New Apple Leak Reveals iPhone 15 Design Shock

New Apple Leak Reveals iPhone 15 Design Shock

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01/11 Update below. This article was originally published on October 29

Apple’s iPhone 15 lineup is expected to bring big changes on the outside and inside, but now a really telling design change has leaked.

According to a respected analyst Ming Chi Kuo, Apple will replace the physical volume and power buttons on premium iPhone 15 models with solid-state (non-removable) buttons that provide feedback via haptic motors. And we already know his code name.

Last month, anonymous leaker ShrimpApplePro tweeted that Apple is working on an “iPhone without a physical button”. Project code name ‘Bongo’. The lack of context around the time period meant it was largely overlooked, written off by many as years away. But Kuo changed all that.

“My latest investigation indicates that the volume button and power button of two new high-end iPhone 15/2H23 models may adopt a solid-state button design (similar to the home button design of iPhone 7/8/SE2 & 3) to replace the physical/mechanical button design,” Kuo explains.

Kuo says Apple will install Taptic Engines (the company’s trademark for haptic motors) on the inner left and right sides of new iPhones, which provide force feedback “so users feel like they’re tapping buttons. physical buttons”. Interestingly, Kuo says he also expects high-end Android smartphones to adopt this design quickly.

Update 10/31: writes in his latest Power On newsletter, Bloomberg’s Marc Gurman threw its weight behind the arrival of USB-C in the iPhone 15 lineup and outlined how Apple will introduce the change to customers.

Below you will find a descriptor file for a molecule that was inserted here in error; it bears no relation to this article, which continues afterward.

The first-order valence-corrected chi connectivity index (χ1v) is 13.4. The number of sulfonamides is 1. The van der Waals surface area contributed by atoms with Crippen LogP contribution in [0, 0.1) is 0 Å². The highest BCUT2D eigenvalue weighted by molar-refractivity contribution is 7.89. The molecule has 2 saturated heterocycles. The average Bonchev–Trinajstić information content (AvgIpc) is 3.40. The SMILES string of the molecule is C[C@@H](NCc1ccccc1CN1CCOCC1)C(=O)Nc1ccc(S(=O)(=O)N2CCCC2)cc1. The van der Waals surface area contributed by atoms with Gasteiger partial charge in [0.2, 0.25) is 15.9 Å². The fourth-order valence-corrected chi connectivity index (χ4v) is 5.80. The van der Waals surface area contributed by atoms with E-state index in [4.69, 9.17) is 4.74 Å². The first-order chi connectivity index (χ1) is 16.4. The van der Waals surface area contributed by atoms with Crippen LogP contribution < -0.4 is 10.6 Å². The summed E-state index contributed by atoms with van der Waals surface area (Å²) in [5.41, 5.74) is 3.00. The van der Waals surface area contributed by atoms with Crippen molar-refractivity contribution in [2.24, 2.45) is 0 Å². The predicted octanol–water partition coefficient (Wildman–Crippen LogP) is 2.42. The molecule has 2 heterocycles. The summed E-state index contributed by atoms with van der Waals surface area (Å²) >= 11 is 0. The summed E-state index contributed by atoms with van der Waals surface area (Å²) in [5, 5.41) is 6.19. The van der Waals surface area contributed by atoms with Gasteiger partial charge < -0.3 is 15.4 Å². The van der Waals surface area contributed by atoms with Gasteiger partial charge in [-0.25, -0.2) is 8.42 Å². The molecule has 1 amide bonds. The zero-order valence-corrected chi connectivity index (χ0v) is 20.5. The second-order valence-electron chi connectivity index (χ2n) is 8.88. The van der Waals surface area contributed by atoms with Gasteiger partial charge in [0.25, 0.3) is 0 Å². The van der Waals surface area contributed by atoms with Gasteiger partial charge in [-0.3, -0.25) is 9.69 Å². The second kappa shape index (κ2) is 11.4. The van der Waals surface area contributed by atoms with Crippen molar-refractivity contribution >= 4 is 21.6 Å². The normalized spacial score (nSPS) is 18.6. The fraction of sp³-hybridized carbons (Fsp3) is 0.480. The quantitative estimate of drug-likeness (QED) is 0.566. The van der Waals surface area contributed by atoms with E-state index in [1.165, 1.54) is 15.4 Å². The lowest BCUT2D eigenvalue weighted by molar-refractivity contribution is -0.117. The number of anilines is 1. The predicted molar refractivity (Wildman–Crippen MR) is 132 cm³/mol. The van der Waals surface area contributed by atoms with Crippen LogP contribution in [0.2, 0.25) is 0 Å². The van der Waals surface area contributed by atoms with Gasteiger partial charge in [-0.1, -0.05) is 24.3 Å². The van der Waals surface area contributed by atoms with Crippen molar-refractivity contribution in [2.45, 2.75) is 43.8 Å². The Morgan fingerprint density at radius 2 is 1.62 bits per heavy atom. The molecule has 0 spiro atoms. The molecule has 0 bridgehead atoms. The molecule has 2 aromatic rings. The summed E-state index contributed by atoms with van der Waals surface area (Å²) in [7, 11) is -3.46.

“While Apple seems to be bitter about a government intervening in its product roadmap, the switch from Lightning to USB-C is actually a good thing for consumers,” Gurman says.

While Apple hasn’t specifically confirmed it will fix a USB-C port on new iPhones, Gurman says they will indeed come to iPhone 15 models, implying it will be for the entire line. rather than Pro/Ultra exclusive as some leaks claim. .

“You can bet that when Apple announces the iPhone 15, the change won’t be portrayed as government intervention,” Gurman says. “It will be presented as a way to simplify charging on iPhone, iPad and Mac.” That’s undoubtedly true, if a bit hypocritical, given that Apple could have switched iPhones to USB-C years ago – after all, Apple itself was involved in the development of the norm.

When Lighting was first introduced in September 2012, its compact reversible nature justified its existence over the irregular micro-USB. But that argument lost steam as USB-C arrived and became ubiquitous on iPads and Macs, creating a self-imposed divide in the company’s charging solutions.

01/11 Update: Apple’s iPhone design decisions continue to leak or, in this case, lack thereof.

in a new supertweet to its premium subscribers, display specialist Ross Young revealed that “Apple has yet to finalize its choice of display on the SE4. It is believed to be considering 6.1-inch OLEDs from 2 vendors as well than 5.7-6.1 inch LCD screens from 2 vendors.

It’s really surprising. Apple is known for working several generations ahead, so it’s highly unusual for the company to still be deliberating on something as fundamental as the size of its next iPhone SE. That said, I guess I know why.